Applications are open for the winter scheme from 1 – 31 October and for the summer schemes from 1 December – 15 January. If you spent your gap year in east Asia, you could consider applying to do a vacation placement at the firm’s Hong Kong office.
Those who have not done studied law at undergraduate level must undertake the year long graduate diploma in law. The next stage on the journey to becoming a lawyer, for all students, is the legal practice course (LPC). Herbert Smith took the decision to move away from the generic LPC and, with four other leading City firms, created a bespoke course designed to prepare for life in a city law firm.
Run by BPP Law School, the course focuses on learning how to handle corporate and finance transactions, real estate transactions, and commercial dispute resolution matters – the firm’s core practice areas. Willis accepts that the move may be seen as elitist, but defends the firm’s position:
“The trouble is that if you go to law school and you’re trained how to do family law, conveyancing and criminal law, we don’t do those things. We need to focus on civil litigation and company law, on business law.”
The selection process for those elusive training contracts is rigorous. Candidates are put through a situational judgment test, a verbal and logical reasoning test, and an assessment day during which they undertake a range of exercises.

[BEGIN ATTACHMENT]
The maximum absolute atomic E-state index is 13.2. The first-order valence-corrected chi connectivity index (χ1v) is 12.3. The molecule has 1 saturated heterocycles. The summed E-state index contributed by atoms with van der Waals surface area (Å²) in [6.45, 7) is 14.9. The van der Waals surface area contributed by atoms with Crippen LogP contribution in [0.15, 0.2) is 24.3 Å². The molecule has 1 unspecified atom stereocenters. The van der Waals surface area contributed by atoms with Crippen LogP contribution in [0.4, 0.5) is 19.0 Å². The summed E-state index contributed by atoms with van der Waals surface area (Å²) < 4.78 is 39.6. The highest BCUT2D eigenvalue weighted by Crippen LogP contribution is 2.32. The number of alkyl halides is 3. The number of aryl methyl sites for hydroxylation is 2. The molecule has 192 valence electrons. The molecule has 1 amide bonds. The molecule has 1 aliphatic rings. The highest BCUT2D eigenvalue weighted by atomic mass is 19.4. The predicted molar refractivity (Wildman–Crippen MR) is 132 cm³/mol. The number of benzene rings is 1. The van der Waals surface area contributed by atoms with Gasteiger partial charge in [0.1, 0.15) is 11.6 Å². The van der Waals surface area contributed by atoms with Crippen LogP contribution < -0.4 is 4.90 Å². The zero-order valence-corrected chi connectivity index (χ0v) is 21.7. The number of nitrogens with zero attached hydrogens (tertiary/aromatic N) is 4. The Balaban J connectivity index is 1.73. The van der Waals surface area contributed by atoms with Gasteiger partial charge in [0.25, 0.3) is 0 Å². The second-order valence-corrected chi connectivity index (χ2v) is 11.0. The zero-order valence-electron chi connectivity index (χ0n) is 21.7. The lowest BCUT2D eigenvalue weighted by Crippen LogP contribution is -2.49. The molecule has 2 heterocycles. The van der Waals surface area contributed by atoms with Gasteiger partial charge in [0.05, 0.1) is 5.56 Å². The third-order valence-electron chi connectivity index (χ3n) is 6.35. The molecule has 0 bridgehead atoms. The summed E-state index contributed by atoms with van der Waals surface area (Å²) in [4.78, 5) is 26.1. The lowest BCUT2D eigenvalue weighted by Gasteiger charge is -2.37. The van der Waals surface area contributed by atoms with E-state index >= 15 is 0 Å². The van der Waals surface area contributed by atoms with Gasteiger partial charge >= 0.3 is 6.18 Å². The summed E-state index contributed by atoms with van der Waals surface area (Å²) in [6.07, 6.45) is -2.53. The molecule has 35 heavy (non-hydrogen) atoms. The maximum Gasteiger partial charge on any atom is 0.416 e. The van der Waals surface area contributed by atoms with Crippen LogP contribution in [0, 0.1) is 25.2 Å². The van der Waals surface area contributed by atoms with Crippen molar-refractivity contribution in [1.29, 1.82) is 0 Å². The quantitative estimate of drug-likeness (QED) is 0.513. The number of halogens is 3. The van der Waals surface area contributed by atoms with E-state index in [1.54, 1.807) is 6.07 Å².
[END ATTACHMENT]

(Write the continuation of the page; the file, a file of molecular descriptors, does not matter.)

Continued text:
In common with many large firms, the split between the number of male and female trainees is almost even – 45% of the current cohort are men and 55% are women. But that shifts as careers progress. By associate level, the ratio is 48% male to 52% female. By partnership level the ration is distorted, with 83% male and only 17% female.
During the training contract, which is split into four six-month slots, most recruits spend time working in-house with a client or in an international office. Willis recommends that anyone looking to work in Asia Pacific should get out to one of the region’s offices during their training contract.
After that, he advises junior lawyers to be open-minded about where their career takes them. When it comes to promotion criteria, he says working overseas will not harm your chances. In fact the position is quite the reverse. There is by and large an expectation that lawyers will have worked in more than one of the firm’s international offices. Willis says: “If you haven’t, the question will be asked, why not.”
Prospective students often ask about the opportunity to do pro bono, or voluntary work. Partners and staff at Herbert Smith are encouraged to do 24 hours of pro bono work a year, which includes getting involved in volunteering at Whitechapel Legal Advice Centre or the Royal Courts of Justice Citizens Advice Bureau, and advocacy through the Free Representation Unit, as well as support for work on behalf of people on death row in the Caribbean.
The pay isn’t too shoddy either: first year trainees receive £38,000, which rises to £61,500 for newly qualified lawyers – and at the other end of the scale equity partners can earn in the region of a million pounds a year.